• Boost productivity
  • Decrease downtime
  • Extend service life of scissor lift
  • Increase operator safety
  • Reduce repair costs

When your machines are running at optimal levels in a safe work zone with trained operators, operations can remain safe and productive. Before creating scissor lift maintenance instructions, consider the following:

  • The make and model of aerial equipment
  • Required manufacturer upkeep
  • When to perform inspections and full maintenance

Inspections and maintenance plans differ. Inspections occur daily and prior to operating. They often involve a walk-around with a detailed look at the machine and its controls to ensure nothing major has happened since its last use. Alternatively, preventive maintenance for a scissor lift is more thorough and takes a deeper look into the unit’s operations.

According to OSHA, heavy equipment should undergo a regular maintenance schedule every 12 months and should not exceed 13 months without service. Depending on how much you use a scissor lift, it’s also recommended that maintenance checks occur every 90 days or 150 hours, depending on which comes first. The best practice to follow involves quarterly and annual maintenance checks performed by qualified maintenance personnel who follow the equipment’s service manual.

In addition to training your operators on safety, you need to ensure daily inspections and quarterly maintenance checks are performed. Caring for your scissor lifts and other pieces of heavy machinery can prevent putting your workers in danger and eliminate massive delays.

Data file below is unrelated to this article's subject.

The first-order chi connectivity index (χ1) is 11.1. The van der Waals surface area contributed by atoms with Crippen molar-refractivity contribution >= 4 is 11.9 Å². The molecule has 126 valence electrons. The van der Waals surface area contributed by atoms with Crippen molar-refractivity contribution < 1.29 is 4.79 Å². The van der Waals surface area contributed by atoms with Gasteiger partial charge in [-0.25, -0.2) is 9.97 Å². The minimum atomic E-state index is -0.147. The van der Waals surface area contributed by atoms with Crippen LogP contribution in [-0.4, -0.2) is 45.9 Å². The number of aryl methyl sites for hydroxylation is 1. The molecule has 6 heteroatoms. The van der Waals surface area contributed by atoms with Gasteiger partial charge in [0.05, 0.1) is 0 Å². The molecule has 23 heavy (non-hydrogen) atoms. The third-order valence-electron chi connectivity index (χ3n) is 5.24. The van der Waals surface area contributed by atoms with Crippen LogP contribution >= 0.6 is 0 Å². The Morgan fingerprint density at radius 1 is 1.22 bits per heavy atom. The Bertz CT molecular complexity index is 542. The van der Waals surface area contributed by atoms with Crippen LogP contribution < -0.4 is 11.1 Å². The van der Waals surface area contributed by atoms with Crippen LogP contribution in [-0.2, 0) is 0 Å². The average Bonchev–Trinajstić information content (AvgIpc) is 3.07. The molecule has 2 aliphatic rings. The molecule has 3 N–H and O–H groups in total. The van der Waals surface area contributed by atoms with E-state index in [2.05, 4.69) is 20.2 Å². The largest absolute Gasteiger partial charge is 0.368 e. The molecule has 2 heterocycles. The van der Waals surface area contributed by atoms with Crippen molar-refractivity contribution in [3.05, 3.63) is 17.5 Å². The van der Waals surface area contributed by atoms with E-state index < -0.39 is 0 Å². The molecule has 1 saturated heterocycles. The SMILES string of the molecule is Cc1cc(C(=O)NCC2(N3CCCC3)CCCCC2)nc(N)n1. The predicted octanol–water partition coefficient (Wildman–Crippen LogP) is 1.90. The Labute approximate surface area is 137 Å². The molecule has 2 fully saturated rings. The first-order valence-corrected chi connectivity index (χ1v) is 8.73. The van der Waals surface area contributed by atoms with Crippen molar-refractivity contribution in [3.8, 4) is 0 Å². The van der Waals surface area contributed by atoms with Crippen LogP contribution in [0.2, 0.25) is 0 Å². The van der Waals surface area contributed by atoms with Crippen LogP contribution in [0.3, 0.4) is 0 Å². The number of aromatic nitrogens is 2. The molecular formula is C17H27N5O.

Daily Inspections Before Operating

Daily Inspections Before Operating

Inspections and function tests should take place each day and before each shift when one operator switches with the next. While equipment operators should complete daily inspections, maintenance technicians should be responsible for conducting thorough, regular and in-depth maintenance checks.

Ensuring your fleet of heavy equipment is in optimal working condition each day keeps you and your workers safe, and it warrants high productivity levels. No one wants the delay of taking half a day to fix a scissor lift or waiting for it to come out of the repair shop. Walk-around inspections of scissor lifts help keep uptime to a maximum.

A visual examination comes first to see if anything is wrong with the unit. This helps determine if further and more detailed inspections or repairs are necessary. Daily inspections should check the following:

  • Brakes
  • Charged battery
  • Clean control panel
  • Controls protected from unintentional operation
  • Cracks, leaks and damage
  • Drive controls
  • Emergency lowering function
  • Fluid levels
  • Functional upper drive control interlocks
  • Guards, rails and basket chain
  • Lower operating controls
  • Mechanical and switch guards
  • Motion alarms
  • Operating and emergency controls
  • Platform gate
  • Readable safety decals, warnings and placards
  • Safety indicator lights
  • Tire pressure and wheels
  • Work platform extension slides

Make sure the operator safety and maintenance manual is handy so workers can reference it when necessary. Train your crew to report any issues they find. When an issue is reported, the maintenance team can make repairs right away, or if it’s a bigger issue, the machine can be taken from the site.